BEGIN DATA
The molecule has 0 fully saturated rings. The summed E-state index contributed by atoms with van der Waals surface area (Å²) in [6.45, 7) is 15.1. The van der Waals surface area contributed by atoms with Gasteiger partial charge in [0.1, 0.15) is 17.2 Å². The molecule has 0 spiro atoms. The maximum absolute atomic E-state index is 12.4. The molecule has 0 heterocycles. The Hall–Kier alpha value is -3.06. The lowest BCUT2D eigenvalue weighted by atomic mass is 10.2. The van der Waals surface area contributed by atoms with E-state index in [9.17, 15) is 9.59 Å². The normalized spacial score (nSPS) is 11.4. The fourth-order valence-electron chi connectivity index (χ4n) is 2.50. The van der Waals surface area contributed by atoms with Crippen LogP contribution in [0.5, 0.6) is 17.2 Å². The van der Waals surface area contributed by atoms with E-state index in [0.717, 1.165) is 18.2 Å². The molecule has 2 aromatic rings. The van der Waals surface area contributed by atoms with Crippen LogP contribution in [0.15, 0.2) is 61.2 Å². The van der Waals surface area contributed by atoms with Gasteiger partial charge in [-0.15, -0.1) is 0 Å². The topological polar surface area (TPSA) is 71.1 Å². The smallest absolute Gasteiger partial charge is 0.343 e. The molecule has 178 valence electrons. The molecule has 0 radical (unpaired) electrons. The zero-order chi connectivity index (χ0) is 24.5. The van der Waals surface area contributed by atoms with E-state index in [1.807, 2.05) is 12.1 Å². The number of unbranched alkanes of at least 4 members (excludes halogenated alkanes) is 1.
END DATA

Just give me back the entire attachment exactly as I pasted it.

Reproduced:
The molecule has 0 fully saturated rings. The summed E-state index contributed by atoms with van der Waals surface area (Å²) in [6.45, 7) is 15.1. The van der Waals surface area contributed by atoms with Gasteiger partial charge in [0.1, 0.15) is 17.2 Å². The molecule has 0 spiro atoms. The maximum absolute atomic E-state index is 12.4. The molecule has 0 heterocycles. The Hall–Kier alpha value is -3.06. The lowest BCUT2D eigenvalue weighted by atomic mass is 10.2. The van der Waals surface area contributed by atoms with E-state index in [9.17, 15) is 9.59 Å². The normalized spacial score (nSPS) is 11.4. The fourth-order valence-electron chi connectivity index (χ4n) is 2.50. The van der Waals surface area contributed by atoms with Crippen LogP contribution in [0.5, 0.6) is 17.2 Å². The van der Waals surface area contributed by atoms with E-state index in [0.717, 1.165) is 18.2 Å². The molecule has 2 aromatic rings. The van der Waals surface area contributed by atoms with Crippen LogP contribution in [0.15, 0.2) is 61.2 Å². The van der Waals surface area contributed by atoms with Gasteiger partial charge in [-0.15, -0.1) is 0 Å². The topological polar surface area (TPSA) is 71.1 Å². The smallest absolute Gasteiger partial charge is 0.343 e. The molecule has 178 valence electrons. The molecule has 0 radical (unpaired) electrons. The zero-order chi connectivity index (χ0) is 24.5. The van der Waals surface area contributed by atoms with E-state index in [1.807, 2.05) is 12.1 Å². The number of unbranched alkanes of at least 4 members (excludes halogenated alkanes) is 1.